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1  OCCASIONS AND HOLIDAYS / Winter Holidays / 'tis the season on: December 23, 2010 02:28:18 AM
It's a bit last minute, but I thought I'd share my Holiday decorations.

I don't know about you guys, but when it comes to Christmas decorations, I always have these brilliant ideas which are great and easy in my head but complicated and frustrated in reality.

This year I thought how wonderful it would be to integrate a bit of typography in my decorations so I decided to print out some words, stick them onto cardboard, cut it out and with the help of some gold spray paint, add a bit of holiday spirit. But off course I had to choose a serif font which looked wonderful on the computer but was hell to cut out. Luckily in the end all turned out well as the following photo proofs.



And then, as the French would say, the pièce the résistance.



I spotted bauble wreaths popping up at various blogs. I wondered how hard it could be – I mean it's just sticking balls to a wreath – so decided I might as well give it a try. I kind of underestimated how many baubles exactly go into a bauble wreath. For all you decoration virgins, I think there are about 150 in mine. That amount means a lot of glueing, and even more annoying, a lot of watching glue dry. But I think the result is pretty stunning. Because I like it so much I'm actually too afraid to hang it up like I was planning to, so I think I just leave it lying on the coffee table. Nice and safe, just the way I like it...

2  HOME SWEET HOME / Crafty Housewares: Completed Projects: General / 'As light as a feather' lamp + TUTORIAL on: February 25, 2009 03:23:25 AM
I already posted about the mural I did for my sister's bedroom.

http://www.craftster.org/forum/index.php?topic=289329.msg3283325#msg3283325

But that's not all she got: I also made her a feather lamp.



I had seen similar designs on the web and here on craftster, and decided to try and make one myself.

I used a pink Japanese paper lamp as base.



I drew about a million - or so it felt - leaves from craft tissue paper, using a stencil and tracing pencils (used for sewing) and then cut them out with scissors.



Then I added glue at the top of the leave using a glue roller.



And started sticking. (I fixed the lamp to a microphone stand to keep the lamp sturdy while sticking)



Because I used different colours for the paper lamp and tissue paper, you get a great effect when it's lit.



I really liked how it turned out...

But it gets even better, my talented boyfriend – his artist name is Toonpoot - made a matching painting!



3  HOME SWEET HOME / Interior Decorating: Completed Projects / Is it a bird, is it a plane? No, It's a mural! on: January 27, 2009 12:45:46 PM
I designed and painted this mural for my sister's new house.



I'm not that good at freehand drawing so I made the design in Illustrator and we then projected it on the wall using an video projector from my boyfriends work.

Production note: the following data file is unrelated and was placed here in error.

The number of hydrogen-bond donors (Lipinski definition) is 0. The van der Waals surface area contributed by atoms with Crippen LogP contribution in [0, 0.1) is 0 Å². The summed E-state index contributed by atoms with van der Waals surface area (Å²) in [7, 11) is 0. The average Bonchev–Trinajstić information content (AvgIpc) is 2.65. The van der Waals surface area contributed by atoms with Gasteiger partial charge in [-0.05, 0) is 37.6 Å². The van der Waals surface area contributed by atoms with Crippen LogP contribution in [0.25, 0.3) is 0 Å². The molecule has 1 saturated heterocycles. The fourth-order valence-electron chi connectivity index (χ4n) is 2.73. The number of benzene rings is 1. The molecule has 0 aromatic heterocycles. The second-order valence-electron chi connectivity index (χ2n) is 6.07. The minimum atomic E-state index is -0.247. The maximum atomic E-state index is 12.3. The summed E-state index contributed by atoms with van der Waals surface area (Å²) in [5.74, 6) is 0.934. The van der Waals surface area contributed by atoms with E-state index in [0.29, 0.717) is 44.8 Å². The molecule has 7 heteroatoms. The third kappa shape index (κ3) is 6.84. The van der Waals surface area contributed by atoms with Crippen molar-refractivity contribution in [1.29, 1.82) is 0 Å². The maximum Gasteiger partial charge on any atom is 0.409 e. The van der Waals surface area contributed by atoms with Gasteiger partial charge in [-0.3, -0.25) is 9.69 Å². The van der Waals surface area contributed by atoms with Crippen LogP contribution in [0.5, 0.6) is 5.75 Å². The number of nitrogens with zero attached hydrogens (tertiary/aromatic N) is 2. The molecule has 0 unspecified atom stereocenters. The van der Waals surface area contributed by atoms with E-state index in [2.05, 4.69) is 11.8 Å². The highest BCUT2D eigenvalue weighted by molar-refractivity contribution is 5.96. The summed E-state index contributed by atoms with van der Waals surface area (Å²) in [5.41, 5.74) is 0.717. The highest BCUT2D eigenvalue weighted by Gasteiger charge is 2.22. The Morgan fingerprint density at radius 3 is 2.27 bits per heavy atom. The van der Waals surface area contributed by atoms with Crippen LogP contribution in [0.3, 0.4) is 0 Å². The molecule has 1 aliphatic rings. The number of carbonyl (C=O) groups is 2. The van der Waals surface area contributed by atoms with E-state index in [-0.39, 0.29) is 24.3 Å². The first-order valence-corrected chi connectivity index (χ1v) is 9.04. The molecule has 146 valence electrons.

We traced the outline with a pencil. And then started filling it in. This step actually went a lot faster than I thought. It did however take about 3 coats to get the color right.
4  IMAGE REPRODUCTION TECHNIQUES / Screen Printing: Discussion and Questions / How to print on ceramics with Gocco? on: January 06, 2009 05:43:26 AM
Does anybody now if you can print on (glazed) ceramic tiles with the print gocco?
5  HOME SWEET HOME / Crafty Housewares: Completed Projects: General / Stick it to me baby! — Memo board on: January 04, 2009 05:23:02 AM
This Christmas I made my sister - who's just moved in with her boyfriend - an interior related gift. I made her this memo board.



I painted an MDF board with school board paint from levis. Then I added little canvases covered with vintage fabric so she can pin stuff to it. I got the inspiration from '101 woonideen', a Dutch interior magazine.
6  OCCASIONS AND HOLIDAYS / Winter Holidays / Oh Christmas tree! (featuring handmade garlands) on: December 15, 2008 02:02:24 AM
I thought I share my tree with you, I'm very proud of it, even if we had a rather difficult start. (I put out my back helping the boyfriend drag it up to our second floor apartment.)



This year I decided to go for white and gold decorations with just a few touches of silver since I ran out of gold ornaments  Smiley







Most of my baubles are vintage. I'm a big thrift store fan and since I go a bit shopping mad around Christmas, it's also good for my wallet Smiley



I made my own garlands using hard cotton balls from the craft store and wooden beads that I painted gold.
I'm very proud how these worked out!
7  HOME SWEET HOME / Crafty Housewares: Completed Projects: General / Let it shine! - Teacup candles on: November 27, 2008 03:47:25 AM
I made this teacup candles a while back as a present for a friend who had just moved into her first apartment. I totally forgot to post them, but I guess better late than never Smiley



I love making these, there just so easy and they always look beautiful!